In this article, a discussion of several new features/controls such as Double and Triple click support, PivotViewer and ComboBox Type-Ahead. Please review the Roadmap for the series before going any further.

The Roadmap for this Series

Included, the Roadmap for the series below as you may want to visit other sections as you learn Silverlight 5. I picked the following features as I thought that you may find them useful in your day-to-day work. If you want a specific topic covered then please leave it in the comments below.

  1. Introduction to SL5 – provides a brief history of Silverlight and relevant links.
  2. Binding - Ancestor Relative Source Binding and Implicit Data Templates.
  3. Graphics - XNA 3D API and Improved Graphics Stack.
  4. Media - Low-Latency Sound using XNA and Remote Control and Media Command (Keys) Support.
  5. Text - Text Tracking and Leading, Linked and Multi-column Text, OpenType Support, Pixel Snapped Text and TextOptions.
  6. Operating System Integration Part 1 - P/Invoke, Multiple Windows and Unrestricted File System Access in Full Trust.
  7. Operating System Integration Part 2 - Default Filename for SaveFileDialog, 64-bit browser support and Power Awareness.
  8. Productivity and Performance - XAML Binding Debugging, Parser Performance Improvements and Multi-core JIT for improved start-up time.
  9. Controls - [This Post] - Double and Triple click support, PivotViewer and ComboBox Type-Ahead.
  10. Other items - In-Browser HTML, PostScript and Tasks for TPL

Double and Triple Click Support

One of the new features in Silverlight 5 is the ability to use Double and Triple Click Support. This functionality will tell you how many times the user has clicked the mouse button. The property is called ClickCount and resides in the MouseButtonEventArgs class. Let’s take a look at how to use this new feature.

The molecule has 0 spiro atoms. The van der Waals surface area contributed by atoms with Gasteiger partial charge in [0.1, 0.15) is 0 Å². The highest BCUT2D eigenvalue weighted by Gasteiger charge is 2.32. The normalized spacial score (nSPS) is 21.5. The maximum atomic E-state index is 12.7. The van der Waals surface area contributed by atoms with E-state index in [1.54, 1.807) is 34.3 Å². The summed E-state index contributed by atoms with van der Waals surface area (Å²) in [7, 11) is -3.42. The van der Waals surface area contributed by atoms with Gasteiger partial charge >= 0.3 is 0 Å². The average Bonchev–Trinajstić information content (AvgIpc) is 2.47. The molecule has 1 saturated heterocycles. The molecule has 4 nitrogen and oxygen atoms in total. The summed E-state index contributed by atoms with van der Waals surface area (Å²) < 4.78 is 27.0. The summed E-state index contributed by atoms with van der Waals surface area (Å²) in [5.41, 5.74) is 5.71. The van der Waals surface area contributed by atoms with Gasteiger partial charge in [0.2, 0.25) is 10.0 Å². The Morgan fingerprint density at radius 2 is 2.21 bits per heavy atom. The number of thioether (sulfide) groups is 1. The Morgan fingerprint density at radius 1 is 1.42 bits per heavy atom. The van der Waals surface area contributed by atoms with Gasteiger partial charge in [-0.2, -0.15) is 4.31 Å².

Fire up a new Silverlight 5 project and give it any name that you want.

Switch over to the MainPage.xaml.cs and add the following code: (Note: You may not need the MainPage() Method section)

   1: public MainPage()
   2: {
   3:     InitializeComponent();
   4: }
   5:  
   6: private void textBlock1_MouseLeftButtonDown(object sender, MouseButtonEventArgs e)
   7: {
   8:     textBlock1.Text = e.ClickCount.ToString();
   9: }

Switch back over to the MainPage.xaml and add in the following code replacing the current Grid:

   1: <Grid x:Name="LayoutRoot" Background="White">
   2:       <Border BorderBrush="Black" BorderThickness="1" Margin="52,49,68,74" CornerRadius="10">
   3:           <TextBlock Height="152" HorizontalAlignment="Center" x:Name="textBlock1" Text="0" VerticalAlignment="Center" Width="244" MouseLeftButtonDown="textBlock1_MouseLeftButtonDown" Foreground="#FFFF2E2E" FontSize="96" TextAlignment="Center" />
   4:       </Border>
   5: </Grid>

If we go ahead and run the application then we will see the following application.

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Go ahead and begin clicking inside of the border and you will see the number increase. If you wait a few seconds and click again then you will notice that it reset itself. You could easily add If..Then… statements to determine what click count number they are on. This may be helpful for a 35 click Easter egg. :)

 

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